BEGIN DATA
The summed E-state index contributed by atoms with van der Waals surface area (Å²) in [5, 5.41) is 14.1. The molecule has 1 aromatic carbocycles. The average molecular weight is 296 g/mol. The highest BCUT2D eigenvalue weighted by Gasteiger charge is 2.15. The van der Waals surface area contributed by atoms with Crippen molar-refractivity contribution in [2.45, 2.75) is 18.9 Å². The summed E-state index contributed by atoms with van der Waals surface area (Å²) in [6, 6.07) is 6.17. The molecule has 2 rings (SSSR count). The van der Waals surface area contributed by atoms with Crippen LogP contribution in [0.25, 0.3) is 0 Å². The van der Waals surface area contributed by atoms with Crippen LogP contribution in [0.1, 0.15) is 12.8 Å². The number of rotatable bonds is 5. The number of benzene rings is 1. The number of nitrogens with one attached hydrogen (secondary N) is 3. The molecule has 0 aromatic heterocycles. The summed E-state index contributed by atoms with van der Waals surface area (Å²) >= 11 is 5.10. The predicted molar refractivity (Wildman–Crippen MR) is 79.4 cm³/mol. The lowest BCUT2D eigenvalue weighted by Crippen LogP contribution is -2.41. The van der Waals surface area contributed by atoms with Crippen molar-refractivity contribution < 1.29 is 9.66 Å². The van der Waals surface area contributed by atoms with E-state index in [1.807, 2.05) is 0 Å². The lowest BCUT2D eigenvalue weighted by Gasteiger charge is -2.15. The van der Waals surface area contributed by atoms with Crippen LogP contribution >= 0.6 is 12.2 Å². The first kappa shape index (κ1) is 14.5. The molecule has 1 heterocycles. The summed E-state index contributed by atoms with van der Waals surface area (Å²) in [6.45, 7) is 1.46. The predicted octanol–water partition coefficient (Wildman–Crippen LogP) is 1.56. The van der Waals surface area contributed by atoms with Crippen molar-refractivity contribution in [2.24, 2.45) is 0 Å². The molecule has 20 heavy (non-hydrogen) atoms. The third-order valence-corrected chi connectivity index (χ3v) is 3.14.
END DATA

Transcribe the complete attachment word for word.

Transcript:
The summed E-state index contributed by atoms with van der Waals surface area (Å²) in [5, 5.41) is 14.1. The molecule has 1 aromatic carbocycles. The average molecular weight is 296 g/mol. The highest BCUT2D eigenvalue weighted by Gasteiger charge is 2.15. The van der Waals surface area contributed by atoms with Crippen molar-refractivity contribution in [2.45, 2.75) is 18.9 Å². The summed E-state index contributed by atoms with van der Waals surface area (Å²) in [6, 6.07) is 6.17. The molecule has 2 rings (SSSR count). The van der Waals surface area contributed by atoms with Crippen LogP contribution in [0.25, 0.3) is 0 Å². The van der Waals surface area contributed by atoms with Crippen LogP contribution in [0.1, 0.15) is 12.8 Å². The number of rotatable bonds is 5. The number of benzene rings is 1. The number of nitrogens with one attached hydrogen (secondary N) is 3. The molecule has 0 aromatic heterocycles. The summed E-state index contributed by atoms with van der Waals surface area (Å²) >= 11 is 5.10. The predicted molar refractivity (Wildman–Crippen MR) is 79.4 cm³/mol. The lowest BCUT2D eigenvalue weighted by Crippen LogP contribution is -2.41. The van der Waals surface area contributed by atoms with Crippen molar-refractivity contribution < 1.29 is 9.66 Å². The van der Waals surface area contributed by atoms with E-state index in [1.807, 2.05) is 0 Å². The lowest BCUT2D eigenvalue weighted by Gasteiger charge is -2.15. The van der Waals surface area contributed by atoms with Crippen LogP contribution >= 0.6 is 12.2 Å². The first kappa shape index (κ1) is 14.5. The molecule has 1 heterocycles. The summed E-state index contributed by atoms with van der Waals surface area (Å²) in [6.45, 7) is 1.46. The predicted octanol–water partition coefficient (Wildman–Crippen LogP) is 1.56. The van der Waals surface area contributed by atoms with Crippen molar-refractivity contribution in [2.24, 2.45) is 0 Å². The molecule has 20 heavy (non-hydrogen) atoms. The third-order valence-corrected chi connectivity index (χ3v) is 3.14.